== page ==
GPs should do more to help trans people on waiting lists, Alice Litman inquest hears
GPs should be doing more to help transgender patients on long waiting lists, a leading practitioner has said at the inquest into the death of Alice Litman.
Litman, a 20-year-old transgender woman from Brighton, had been waiting over 1,000 days for her first appointment at a gender identity clinic before she took her own life.
She had been referred to the NHS Gender Identity Development Service in 2019, but was still awaiting an initial assessment when she passed away on 22 May 2022.
Now, an inquest is examining the delays that Litman faced in accessing gender-affirming care, which her family claims is partly to blame for her death.
Speaking at the inquest this week, the head of the NHS Gender Identity Clinic, Dr James Barrett, explained that the sheer “magnitude” of people in need of gender-affirming healthcare outweighs his clinic’s capabilities, per BBC News.
Dr Barrett shared that, according to a 2021 census, around one in 200 people did not identify with the sex on their birth certificate.
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While Dr Barrett’s clinic is working to treat patients who were referred to them as long as five years ago, waiting lists at other clinics are even longer.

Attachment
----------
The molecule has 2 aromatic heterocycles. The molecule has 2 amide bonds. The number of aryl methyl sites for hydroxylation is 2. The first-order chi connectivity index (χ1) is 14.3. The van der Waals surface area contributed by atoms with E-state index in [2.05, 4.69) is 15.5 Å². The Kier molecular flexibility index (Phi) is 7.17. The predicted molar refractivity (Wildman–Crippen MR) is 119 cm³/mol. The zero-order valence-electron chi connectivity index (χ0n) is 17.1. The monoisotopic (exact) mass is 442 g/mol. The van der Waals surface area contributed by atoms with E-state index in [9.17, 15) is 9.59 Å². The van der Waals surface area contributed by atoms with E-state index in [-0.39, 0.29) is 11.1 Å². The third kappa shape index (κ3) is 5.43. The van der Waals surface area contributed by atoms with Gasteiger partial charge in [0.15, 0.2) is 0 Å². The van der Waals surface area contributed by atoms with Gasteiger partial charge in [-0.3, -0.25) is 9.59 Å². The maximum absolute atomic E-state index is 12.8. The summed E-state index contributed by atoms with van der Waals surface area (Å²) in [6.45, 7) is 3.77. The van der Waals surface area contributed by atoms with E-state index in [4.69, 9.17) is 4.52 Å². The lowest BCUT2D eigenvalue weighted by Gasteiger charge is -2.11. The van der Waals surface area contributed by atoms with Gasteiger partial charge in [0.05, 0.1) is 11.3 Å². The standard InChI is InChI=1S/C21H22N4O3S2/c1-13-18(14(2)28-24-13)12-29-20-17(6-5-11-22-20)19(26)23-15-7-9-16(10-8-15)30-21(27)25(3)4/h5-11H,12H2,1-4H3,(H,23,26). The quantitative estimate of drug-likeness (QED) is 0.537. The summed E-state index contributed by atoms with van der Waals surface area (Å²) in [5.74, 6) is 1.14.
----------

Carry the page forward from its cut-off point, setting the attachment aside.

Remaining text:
Dr Samuel Hall, a GP Partner at Brighton’s WellBN where Litman had been a patient before her death, also spoke at the inquest.
He told the court that GPs should be doing their bit to help transgender patients while they wait for gender-affirming care, by prescribing them with cross-sex hormones.
“GPs can and should be doing this. Not least because we can get to people sooner,” Dr Hall said.
He also pointed out that, in many instances, it is not necessarily slow access to gender-affirming care that impacts a trans person’s mental health, but “the lack of acceptance of them as a trans person in the first place.”
Litman was referred to the NHS Gender Identity Development Service in 2019 but was kept on a waiting list for a shocking 1,032 days.
The same year, she was referred to CAMHS (Child and Adolescent Mental Health Services) after a suicide attempt, her mother told the inquiry.
Despite another attempt that same year, Dr Litman’s daughter’s mental health was not made as much of a priority as it should have been, and discharged her entirely in 2020.
Alice’s mother, Dr Caroline Litman, also contributed to the ongoing inquest, telling the court this week that she believes her daughter could still be with us today if she had been supported by the healthcare system.
“In my view, [Alice] felt she was not being taken seriously, and doctors did not understand her,” she wrote in a letter.
As a former NHS employee, Dr Litman expressed the “shame” she feels that she was unable to get her daughter “past the gatekeepers” for gender-affirming and mental health care.
Suicide is preventable. Readers who are affected by the issues raised in this story are encouraged to contact Samaritans on 116 123 (www.samaritans.org), or Mind on 0300 123 3393 (www.mind.org.uk). Readers in the US are encouraged to contact the National Suicide Prevention Line on 1-800-273-8255.
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